Unpreparedness in America: Who Will Help You?
No one can really say if we are living in a time of more news stories about natural disasters or if indeed, we’re having more of them. The last decade was marked with hurricanes like Katrina and Rita; this decade started with major earthquakes in Haiti, Chile, New Zealand and Japan. In the US, tornado season started early this year, and with quite a fury. What’s going on?
In Japan, scientists see the culprit as global warming. At the earthquake memorial museum in Kobe where a major earthquake leveled the city in 1995, an exhibit plays a loop of video news footage of disasters that have struck different areas of the world since the 1980s. Hurricane Andrew is prominent and so are those California wildfires, volcano eruptions in places like the Philippines, etc. But most interestingly is a graph next to the huge plasma screen showing how the number of disasters has spiked since temperatures began to rise. The museum is funded by the Japanese government and no special interest is behind the claim that weather is playing a role in all this.
Japan is well aware of its unfortunate geological position in the globe – sitting right where four major tectonic plates meet and making it the most earthquake–prone country in the world. This is why the government has spent a lot of money in educational programs to make its people aware of their place in the world. The government also continues to learn from past (and current) lessons and is working on improving emergency response time and investing more in preparedness. They foresee more destruction coming in the future and they do something about it.
The coast line along Tohoku that was hit by the March 11 tsunami following the 8.9 earthquake, was not completely unprotected. In the past these same coasts had been hit by major tsunamis and the government took measures to protect its people from future tidal waves. People were asked to build their homes on higher ground and tall concrete walls were built along the shores to stop high waves from hitting the area, particularly in Iwate.
Still, no one had predicted a tsunami like the one on March 11 – a monster tsunami that toppled concrete walls with waves as tall as 133 feet high. The end result was over 15,000 people dead, and 7,300 missing. But, the death toll would had been higher if the tsunami alert system had not worked as it did, helping to save thousands who moved to higher ground in a matter of minutes after the quake hit.
Not all of the US has areas where natural disasters are likely to strike, but many cities and towns are vulnerable – rivers have flooded thousands of acres this year along the Mississippi, the Missouri River, and in North Dakota. Tornadoes have claimed over 500 lives and not in the traditional areas where they hit, like Kansas, but in unlikely places like Alabama. Fires are burning in the southwest in Arizona and New Mexico, right now threatening Los Alamos National Laboratory. Mother Nature has no boundaries.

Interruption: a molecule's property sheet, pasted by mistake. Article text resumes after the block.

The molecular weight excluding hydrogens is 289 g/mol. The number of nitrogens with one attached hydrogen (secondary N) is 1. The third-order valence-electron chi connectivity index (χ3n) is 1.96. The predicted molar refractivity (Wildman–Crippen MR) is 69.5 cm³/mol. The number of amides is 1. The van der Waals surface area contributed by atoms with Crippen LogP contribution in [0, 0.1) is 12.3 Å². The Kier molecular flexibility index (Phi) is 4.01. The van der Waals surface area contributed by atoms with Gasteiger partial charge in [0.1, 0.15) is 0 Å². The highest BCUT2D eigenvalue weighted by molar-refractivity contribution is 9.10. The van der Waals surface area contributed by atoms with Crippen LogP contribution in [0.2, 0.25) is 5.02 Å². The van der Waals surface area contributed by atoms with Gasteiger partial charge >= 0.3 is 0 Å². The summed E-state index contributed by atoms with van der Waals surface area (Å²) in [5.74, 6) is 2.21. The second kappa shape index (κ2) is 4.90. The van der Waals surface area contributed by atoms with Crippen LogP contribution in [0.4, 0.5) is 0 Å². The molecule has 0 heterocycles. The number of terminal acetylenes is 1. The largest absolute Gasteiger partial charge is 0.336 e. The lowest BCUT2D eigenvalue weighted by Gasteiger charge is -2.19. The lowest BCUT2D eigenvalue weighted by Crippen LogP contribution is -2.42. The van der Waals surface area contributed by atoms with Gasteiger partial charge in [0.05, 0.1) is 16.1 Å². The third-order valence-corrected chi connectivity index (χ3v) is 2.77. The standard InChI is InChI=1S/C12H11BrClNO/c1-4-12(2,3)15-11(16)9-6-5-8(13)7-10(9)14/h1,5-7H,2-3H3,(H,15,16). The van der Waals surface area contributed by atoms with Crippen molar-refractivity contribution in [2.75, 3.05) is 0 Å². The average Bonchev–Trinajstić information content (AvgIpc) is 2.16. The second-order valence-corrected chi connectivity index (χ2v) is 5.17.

FEMA has been quite busy this year in providing assistance to survivors and businesses, but the time to take preparedness seriously is here. We can no longer be passive on how we see the weather or ignore the tectonic plates and faults that run beneath where we stand and where our homes are built. Our American cities, like New Orleans, have experienced the challenges that come when we expect the government to act quickly. As citizens, we must be proactive and not see storing water or food for emergencies as silly, but as important as picking up your kids from school.
Americans must also look at what cuts your local and federal governments are proposing. Cuts to emergency preparedness programs are not talked about as much, but they do happen. Preparedness and emergency response is not viewed or understood the way it should be by politicians. According to an article in the magazine Emergency Management, 33 cities did not receive funding for their emergency preparedness programs in 2011. Here is a portion of that article:
…although the regions may not feel the cuts immediately, the long-term impacts could be great. The UASI program — which began in 2003 with $100 million to strengthen regional preparedness in seven large metropolitan areas — was appropriated $662 million for fiscal ’11 to distribute among the designated 64 urban areas. The funding is about $170 million less than was available for fiscal year 2010, and has many UASI city representatives wondering how they will sustain their programs and capabilities long term.
Cuts are unavoidable in times of unbalanced budgets, but there are things that should be off the table, specially if public safety is a priority for politicians and anyone with legislative power. Emergency preparedness and other programs are investments in saving the lives of people in our communities and it’s something we all should be conscious of.
How prepared or unprepared for an emergency is your local government, do you know? And, how prepared are you?